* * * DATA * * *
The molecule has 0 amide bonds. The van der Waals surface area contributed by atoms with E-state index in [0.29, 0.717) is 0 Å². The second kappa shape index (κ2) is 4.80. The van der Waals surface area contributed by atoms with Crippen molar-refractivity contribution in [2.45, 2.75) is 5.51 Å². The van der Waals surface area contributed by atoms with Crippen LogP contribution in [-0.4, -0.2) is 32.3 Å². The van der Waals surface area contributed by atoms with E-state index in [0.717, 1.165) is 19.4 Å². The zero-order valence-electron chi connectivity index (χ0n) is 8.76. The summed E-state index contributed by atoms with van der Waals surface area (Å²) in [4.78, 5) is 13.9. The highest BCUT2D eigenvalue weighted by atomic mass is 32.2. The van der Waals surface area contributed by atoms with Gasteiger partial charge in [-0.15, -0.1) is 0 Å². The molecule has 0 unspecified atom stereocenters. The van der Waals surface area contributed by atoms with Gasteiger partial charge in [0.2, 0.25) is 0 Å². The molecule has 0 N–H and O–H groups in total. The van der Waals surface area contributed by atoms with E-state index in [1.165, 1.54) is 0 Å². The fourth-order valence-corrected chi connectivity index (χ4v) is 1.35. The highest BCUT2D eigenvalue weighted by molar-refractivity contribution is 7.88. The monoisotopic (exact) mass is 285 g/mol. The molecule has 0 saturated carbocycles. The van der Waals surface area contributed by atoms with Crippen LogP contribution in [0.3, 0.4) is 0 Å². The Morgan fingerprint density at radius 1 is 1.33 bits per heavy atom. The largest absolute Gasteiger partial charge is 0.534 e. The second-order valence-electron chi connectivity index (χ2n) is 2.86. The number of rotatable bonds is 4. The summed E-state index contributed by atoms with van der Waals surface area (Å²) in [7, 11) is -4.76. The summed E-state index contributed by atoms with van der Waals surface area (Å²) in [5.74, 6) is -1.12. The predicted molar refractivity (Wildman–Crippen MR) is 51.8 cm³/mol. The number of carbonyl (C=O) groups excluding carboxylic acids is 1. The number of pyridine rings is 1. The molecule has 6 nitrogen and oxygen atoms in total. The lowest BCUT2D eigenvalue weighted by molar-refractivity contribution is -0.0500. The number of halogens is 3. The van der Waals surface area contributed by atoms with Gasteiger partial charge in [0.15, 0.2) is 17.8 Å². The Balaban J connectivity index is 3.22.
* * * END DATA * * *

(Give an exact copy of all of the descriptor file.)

The molecule has 0 amide bonds. The van der Waals surface area contributed by atoms with E-state index in [0.29, 0.717) is 0 Å². The second kappa shape index (κ2) is 4.80. The van der Waals surface area contributed by atoms with Crippen molar-refractivity contribution in [2.45, 2.75) is 5.51 Å². The van der Waals surface area contributed by atoms with Crippen LogP contribution in [-0.4, -0.2) is 32.3 Å². The van der Waals surface area contributed by atoms with E-state index in [0.717, 1.165) is 19.4 Å². The zero-order valence-electron chi connectivity index (χ0n) is 8.76. The summed E-state index contributed by atoms with van der Waals surface area (Å²) in [4.78, 5) is 13.9. The highest BCUT2D eigenvalue weighted by atomic mass is 32.2. The van der Waals surface area contributed by atoms with Gasteiger partial charge in [-0.15, -0.1) is 0 Å². The molecule has 0 unspecified atom stereocenters. The van der Waals surface area contributed by atoms with Gasteiger partial charge in [0.2, 0.25) is 0 Å². The molecule has 0 N–H and O–H groups in total. The van der Waals surface area contributed by atoms with E-state index in [1.165, 1.54) is 0 Å². The fourth-order valence-corrected chi connectivity index (χ4v) is 1.35. The highest BCUT2D eigenvalue weighted by molar-refractivity contribution is 7.88. The monoisotopic (exact) mass is 285 g/mol. The molecule has 0 saturated carbocycles. The van der Waals surface area contributed by atoms with Crippen LogP contribution in [0.3, 0.4) is 0 Å². The Morgan fingerprint density at radius 1 is 1.33 bits per heavy atom. The largest absolute Gasteiger partial charge is 0.534 e. The second-order valence-electron chi connectivity index (χ2n) is 2.86. The number of rotatable bonds is 4. The summed E-state index contributed by atoms with van der Waals surface area (Å²) in [7, 11) is -4.76. The summed E-state index contributed by atoms with van der Waals surface area (Å²) in [5.74, 6) is -1.12. The predicted molar refractivity (Wildman–Crippen MR) is 51.8 cm³/mol. The number of carbonyl (C=O) groups excluding carboxylic acids is 1. The number of pyridine rings is 1. The molecule has 6 nitrogen and oxygen atoms in total. The lowest BCUT2D eigenvalue weighted by molar-refractivity contribution is -0.0500. The number of halogens is 3. The van der Waals surface area contributed by atoms with Gasteiger partial charge in [0.15, 0.2) is 17.8 Å². The Balaban J connectivity index is 3.22.